Being the target of a raid by regulatory authorities in the EU, and particularly the EU's antitrust authorities, is a traumatic experience. Officials from the EU Commission and/or a national regulatory authority turn up unannounced and have powers to demand access to documents, IT hard drives, and phones; to interview staff; and to take copies of any data which in their view may be relevant to the investigation.
In a recent clarification of its guidance on dawn raids, the EU Commission has confirmed that it may seize data from private smartphones, external hard drives and cloud computing services.
One of the most important steps in handling a raid, is to appoint a team leader at the start of the day. That person takes responsibility for briefing the team that will shadow the investigators, be a contact point for the lead investigator, resolve disputes about IT access and legal privilege, sign minutes of conversations and keep document lists, and generally supervise the handling of the raid.
However, handling matters at the end of the day is just as important as getting things right at the beginning of the day. We have found the following to be key 'end of day' actions that should be on the checklist of every team leader:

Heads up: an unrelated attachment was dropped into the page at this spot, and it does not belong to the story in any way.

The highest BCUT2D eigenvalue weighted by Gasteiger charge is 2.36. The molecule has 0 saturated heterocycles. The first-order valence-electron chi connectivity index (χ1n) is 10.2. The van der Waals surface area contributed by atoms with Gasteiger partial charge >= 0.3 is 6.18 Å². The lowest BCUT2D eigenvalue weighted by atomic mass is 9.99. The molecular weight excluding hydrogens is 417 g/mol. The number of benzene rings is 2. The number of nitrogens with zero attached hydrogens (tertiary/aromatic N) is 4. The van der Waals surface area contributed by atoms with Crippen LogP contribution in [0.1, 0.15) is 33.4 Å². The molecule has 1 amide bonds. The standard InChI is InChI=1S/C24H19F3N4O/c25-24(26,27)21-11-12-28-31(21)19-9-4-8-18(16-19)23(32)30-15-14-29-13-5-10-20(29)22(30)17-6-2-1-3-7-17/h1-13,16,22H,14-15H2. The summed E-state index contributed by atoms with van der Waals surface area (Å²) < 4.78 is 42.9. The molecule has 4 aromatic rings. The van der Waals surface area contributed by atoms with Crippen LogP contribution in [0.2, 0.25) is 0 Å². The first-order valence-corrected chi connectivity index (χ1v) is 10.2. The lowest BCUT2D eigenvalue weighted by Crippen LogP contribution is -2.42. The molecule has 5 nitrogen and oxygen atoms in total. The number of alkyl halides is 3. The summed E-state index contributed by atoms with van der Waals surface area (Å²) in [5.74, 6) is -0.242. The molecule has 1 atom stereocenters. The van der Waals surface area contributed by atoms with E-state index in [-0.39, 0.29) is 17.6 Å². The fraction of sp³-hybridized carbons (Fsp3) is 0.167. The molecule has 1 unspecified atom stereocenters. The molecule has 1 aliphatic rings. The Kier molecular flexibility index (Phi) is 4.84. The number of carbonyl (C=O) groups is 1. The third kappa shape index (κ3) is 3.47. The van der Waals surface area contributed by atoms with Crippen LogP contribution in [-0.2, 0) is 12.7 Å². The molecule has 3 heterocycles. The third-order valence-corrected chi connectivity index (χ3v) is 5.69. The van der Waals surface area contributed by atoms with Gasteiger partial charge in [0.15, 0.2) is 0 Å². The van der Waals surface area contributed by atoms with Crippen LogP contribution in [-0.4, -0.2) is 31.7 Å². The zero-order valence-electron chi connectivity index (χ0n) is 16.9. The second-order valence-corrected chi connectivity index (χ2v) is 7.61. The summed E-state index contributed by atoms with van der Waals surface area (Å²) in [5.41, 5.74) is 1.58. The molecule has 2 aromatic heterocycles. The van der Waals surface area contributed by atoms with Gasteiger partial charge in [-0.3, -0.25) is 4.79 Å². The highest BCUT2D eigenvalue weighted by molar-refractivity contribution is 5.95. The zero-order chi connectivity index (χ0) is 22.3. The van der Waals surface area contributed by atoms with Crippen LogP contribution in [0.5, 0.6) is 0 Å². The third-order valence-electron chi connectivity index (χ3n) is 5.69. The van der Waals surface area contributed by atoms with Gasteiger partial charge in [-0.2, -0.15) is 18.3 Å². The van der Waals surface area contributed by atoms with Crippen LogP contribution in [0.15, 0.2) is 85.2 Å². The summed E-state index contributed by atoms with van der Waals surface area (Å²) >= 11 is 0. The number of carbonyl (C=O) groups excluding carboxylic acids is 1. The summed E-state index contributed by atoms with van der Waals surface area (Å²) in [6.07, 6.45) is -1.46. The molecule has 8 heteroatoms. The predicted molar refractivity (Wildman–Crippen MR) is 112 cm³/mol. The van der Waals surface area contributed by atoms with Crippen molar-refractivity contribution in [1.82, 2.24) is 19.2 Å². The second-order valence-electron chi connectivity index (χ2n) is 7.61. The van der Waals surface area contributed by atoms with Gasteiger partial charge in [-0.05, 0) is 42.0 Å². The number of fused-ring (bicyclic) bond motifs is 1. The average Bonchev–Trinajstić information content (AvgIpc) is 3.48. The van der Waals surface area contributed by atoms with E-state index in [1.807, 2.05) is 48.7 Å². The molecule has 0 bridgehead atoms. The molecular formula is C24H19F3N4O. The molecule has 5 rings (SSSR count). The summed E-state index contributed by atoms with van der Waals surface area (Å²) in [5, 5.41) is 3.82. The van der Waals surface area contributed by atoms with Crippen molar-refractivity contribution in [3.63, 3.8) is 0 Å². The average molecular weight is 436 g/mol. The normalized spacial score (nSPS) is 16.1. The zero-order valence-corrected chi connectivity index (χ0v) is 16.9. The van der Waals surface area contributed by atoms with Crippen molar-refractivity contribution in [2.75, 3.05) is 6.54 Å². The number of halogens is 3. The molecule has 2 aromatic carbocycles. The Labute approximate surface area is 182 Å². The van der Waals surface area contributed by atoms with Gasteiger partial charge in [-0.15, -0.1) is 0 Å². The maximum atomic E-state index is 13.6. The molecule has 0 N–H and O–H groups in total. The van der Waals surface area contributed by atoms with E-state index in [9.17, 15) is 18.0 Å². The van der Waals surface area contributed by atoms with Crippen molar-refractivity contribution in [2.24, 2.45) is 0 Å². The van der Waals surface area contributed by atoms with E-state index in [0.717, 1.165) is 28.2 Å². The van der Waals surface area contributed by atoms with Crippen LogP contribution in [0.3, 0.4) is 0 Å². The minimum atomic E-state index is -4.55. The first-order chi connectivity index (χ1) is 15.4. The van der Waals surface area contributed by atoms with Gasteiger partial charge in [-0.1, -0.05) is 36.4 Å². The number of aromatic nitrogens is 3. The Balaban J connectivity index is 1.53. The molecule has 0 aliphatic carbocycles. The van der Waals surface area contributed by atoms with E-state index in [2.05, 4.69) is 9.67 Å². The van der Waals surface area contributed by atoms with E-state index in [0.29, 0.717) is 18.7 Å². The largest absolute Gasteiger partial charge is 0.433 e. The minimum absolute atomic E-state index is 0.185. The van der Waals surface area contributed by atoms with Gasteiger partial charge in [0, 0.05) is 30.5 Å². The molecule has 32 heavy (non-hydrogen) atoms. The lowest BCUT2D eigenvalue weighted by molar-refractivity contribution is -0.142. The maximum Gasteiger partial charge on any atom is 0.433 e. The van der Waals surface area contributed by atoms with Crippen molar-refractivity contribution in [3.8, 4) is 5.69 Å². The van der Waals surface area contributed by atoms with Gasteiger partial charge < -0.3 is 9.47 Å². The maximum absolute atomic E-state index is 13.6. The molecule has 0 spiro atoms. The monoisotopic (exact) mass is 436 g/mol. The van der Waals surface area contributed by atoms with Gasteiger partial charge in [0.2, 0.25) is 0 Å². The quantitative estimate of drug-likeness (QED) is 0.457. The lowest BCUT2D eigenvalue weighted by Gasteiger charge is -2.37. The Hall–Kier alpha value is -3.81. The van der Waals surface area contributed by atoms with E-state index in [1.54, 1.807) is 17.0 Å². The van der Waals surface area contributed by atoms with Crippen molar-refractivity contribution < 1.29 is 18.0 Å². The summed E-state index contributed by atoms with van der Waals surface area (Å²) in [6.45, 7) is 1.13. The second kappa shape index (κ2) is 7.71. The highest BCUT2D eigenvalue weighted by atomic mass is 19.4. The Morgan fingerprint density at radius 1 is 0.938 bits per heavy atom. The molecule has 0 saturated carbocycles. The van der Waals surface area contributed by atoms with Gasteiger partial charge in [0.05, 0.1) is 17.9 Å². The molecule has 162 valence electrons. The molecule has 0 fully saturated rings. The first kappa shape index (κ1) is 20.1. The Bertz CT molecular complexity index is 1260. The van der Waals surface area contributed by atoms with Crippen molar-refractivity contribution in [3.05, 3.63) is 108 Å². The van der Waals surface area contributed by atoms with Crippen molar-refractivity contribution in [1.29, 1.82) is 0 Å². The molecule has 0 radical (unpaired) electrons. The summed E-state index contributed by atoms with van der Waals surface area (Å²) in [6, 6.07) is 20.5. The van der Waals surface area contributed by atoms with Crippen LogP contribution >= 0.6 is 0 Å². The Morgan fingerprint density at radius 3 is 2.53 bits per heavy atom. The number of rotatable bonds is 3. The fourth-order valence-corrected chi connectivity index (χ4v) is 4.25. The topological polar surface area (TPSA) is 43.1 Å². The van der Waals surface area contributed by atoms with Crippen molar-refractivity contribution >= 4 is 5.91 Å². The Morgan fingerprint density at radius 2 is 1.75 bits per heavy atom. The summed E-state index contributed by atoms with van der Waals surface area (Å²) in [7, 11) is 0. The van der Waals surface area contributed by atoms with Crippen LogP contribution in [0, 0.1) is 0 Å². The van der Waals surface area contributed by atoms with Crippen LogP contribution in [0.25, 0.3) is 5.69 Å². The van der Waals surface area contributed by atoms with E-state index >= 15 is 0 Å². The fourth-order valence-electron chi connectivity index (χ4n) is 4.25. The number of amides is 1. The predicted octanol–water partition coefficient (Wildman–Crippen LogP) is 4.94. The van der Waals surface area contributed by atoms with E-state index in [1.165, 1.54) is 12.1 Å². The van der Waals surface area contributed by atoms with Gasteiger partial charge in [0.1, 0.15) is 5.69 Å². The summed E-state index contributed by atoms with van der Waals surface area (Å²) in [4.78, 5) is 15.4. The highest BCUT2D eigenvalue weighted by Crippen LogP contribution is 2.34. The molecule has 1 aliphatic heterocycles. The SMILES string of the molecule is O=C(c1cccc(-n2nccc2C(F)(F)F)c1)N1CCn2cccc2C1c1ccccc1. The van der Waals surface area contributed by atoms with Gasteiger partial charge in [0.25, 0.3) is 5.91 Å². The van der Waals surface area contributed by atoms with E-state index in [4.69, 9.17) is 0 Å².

- When investigators have finished searching, but have not yet left the premises, ensure that they do not walk freely around, speak to employees, or use photocopying facilities unsupervised.
- Compare shadowers' lists with the investigators' lists of documents and goods seized and copied. Resolve all discrepancies before the investigators leave.
- Ask for copies of the investigators' document log (on which all documents should have been given an ID number).
- If original documents are being removed, confirm in writing when and how they will be returned.
- If objections have been made about the removal or copying of any documents (for example, where legal privilege claims have been ignored), make sure that a written record is kept by the lead investigator.
- Confirm if and when the investigators will return: how many; for how long; and what will they want to see.
If you would like more information or discuss these issues, please do not hesitate to contact us.
Sign up to our email digest